Cloud-Based Software Helps Company Grow

By Bob Violino Print this article Print

Software for CHHJ's scheduling and franchising operations helps the firm provide better customer service and effectively support its growing franchise business.

By Bob Violino

College Hunks Hauling Junk (CHHJ), a moving and junk removal company with 43 franchises around the country, was experiencing numerous issues with a software system that the company was using to run its scheduling and franchising operations. The system was built on the assumptions and understandings of the business as it existed four years earlier, but, since that time, the company had grown exponentially and added lines of service.

CHHJ needed a system that could be flexible for its current additional service lines and also provide room for continued growth. So, like many other organizations, it has turned to a cloud-based solution.

When the original proprietary software was first commissioned from franchise management software provider Waterstreet Technology Group, CHHJ was solely a junk removal company. It has since added new and more complex businesses, such as moving customers' goods, and the older software system did not easily support these new lines. The company needed software that could collect different types of data and perform the various types of reporting that goes along with it.

"We were creating workarounds to force the system to do what we needed it to do, and that created problems," says Steven Nickels, national head coach and Long Island franchise partner at CHHJ. "It was hard to maintain consistency and standards, which are important in a franchise system."

Nickels, who is responsible for many of the IT operations at the company, interacts with CHHJ franchise owners on a regular basis and was able to identify many of the shortcomings of the software system. The company spent months creating a requirements document and then months more considering more than 50 different options available.

"One of the most important pieces was to understand that there were things we knew we needed, but we also wanted to build a system that was flexible," such as having the ability to support a new business line in the future, Nickels says. The software would have to support not only CHHJ's junk removal and moving businesses, but its franchise operations and call center as well.

Ultimately, the company turned to Waterstreet to rebuild the system from the ground up, based on input from CHHJ and its franchisees. It would host the software on Waterstreet's servers and provide access to CHHJ via the Web.

Nickels worked closely with the vendor to ensure that the new system would meet the needs of CHHJ and its franchise partners. He also gathered feedback from partners on what they needed.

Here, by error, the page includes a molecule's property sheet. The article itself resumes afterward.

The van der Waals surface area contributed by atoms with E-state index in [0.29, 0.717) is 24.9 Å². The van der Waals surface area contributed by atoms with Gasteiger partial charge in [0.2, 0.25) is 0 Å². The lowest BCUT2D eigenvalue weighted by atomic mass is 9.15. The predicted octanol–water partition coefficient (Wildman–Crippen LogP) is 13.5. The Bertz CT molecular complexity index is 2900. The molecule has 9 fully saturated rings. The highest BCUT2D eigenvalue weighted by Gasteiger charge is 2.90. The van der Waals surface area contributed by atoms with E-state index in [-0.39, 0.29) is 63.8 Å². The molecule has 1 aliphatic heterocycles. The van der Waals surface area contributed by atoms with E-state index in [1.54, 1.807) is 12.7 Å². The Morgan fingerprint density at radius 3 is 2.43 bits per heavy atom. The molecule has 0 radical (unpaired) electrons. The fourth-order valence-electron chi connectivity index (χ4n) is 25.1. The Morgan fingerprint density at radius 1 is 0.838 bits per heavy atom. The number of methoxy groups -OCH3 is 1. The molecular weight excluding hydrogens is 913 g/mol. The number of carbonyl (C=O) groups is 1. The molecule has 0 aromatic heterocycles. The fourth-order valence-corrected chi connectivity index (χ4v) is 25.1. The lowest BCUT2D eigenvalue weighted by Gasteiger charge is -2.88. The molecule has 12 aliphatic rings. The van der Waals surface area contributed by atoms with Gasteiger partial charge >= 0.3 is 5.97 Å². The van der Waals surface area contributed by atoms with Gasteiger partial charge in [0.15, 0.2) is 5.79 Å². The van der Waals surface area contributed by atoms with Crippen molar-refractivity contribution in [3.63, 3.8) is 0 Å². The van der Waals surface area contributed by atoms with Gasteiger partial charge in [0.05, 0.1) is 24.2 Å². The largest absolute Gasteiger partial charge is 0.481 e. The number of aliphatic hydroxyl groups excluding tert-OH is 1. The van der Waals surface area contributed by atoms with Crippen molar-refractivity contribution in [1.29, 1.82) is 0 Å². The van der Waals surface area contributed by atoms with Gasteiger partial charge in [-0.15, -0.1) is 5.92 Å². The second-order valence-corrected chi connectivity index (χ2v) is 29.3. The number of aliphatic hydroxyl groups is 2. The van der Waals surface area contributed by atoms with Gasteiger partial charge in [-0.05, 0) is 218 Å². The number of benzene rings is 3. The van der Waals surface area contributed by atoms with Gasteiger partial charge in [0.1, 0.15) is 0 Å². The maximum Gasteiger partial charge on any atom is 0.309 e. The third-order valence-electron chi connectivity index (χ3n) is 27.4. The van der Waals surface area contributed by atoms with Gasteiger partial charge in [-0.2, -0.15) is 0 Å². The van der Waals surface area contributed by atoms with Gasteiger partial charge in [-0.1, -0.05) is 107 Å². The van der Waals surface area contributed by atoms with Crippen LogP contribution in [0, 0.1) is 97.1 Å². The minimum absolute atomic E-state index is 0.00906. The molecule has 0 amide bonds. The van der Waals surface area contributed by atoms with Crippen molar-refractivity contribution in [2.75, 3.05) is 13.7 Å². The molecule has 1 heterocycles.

"We needed the franchisees to be able to test the system prior to launch, then to launch the system and provide feedback," says Nick Friedman, co-founder and president of CHHJ.

After working out bugs in the system and addressing other development challenges that caused some delays, the final version was complete. CHHJ began training employees on the new system in March 2012, creating videos and printed documents that show how to perform specific functions. In June 2012, the company launched the new system.

Along with the new technology, CHHJ made changes in some of its business processes to enable better use of data and reporting."Because we did it a smarter way and re-evaluated our business processes, we're not only introducing the software, we're also launching change," Nickels says.

So far, the new system and processes have exceeded expectations for the company. It's difficult to calculate ROI on the technology because many of the benefits are intangible, Friedman says. The software provides vastly improved reporting on data gathered from customers and franchisees, enabling CHHJ to provide better customer service and more effectively support its growing franchise business.

"We've really grown the business from a beat-up cargo van and a note pad to a multi-truck, multi-franchise operation with a call center and a robust software system," Friedman says.

This article was originally published on 2012-11-15
Bob Violino is a freelance writer and Editorial Director at Victory Business Communications. Bob has covered business and technology for more than 20 years. Specific areas include information security, networking, enterprise applications, RFID, storage, virtualization, mobile wireless technology, open source and communications. Bob’s clients include leading business and technology publications, research and analysis firms and technology vendors. His work often appears at CIOZone.com.
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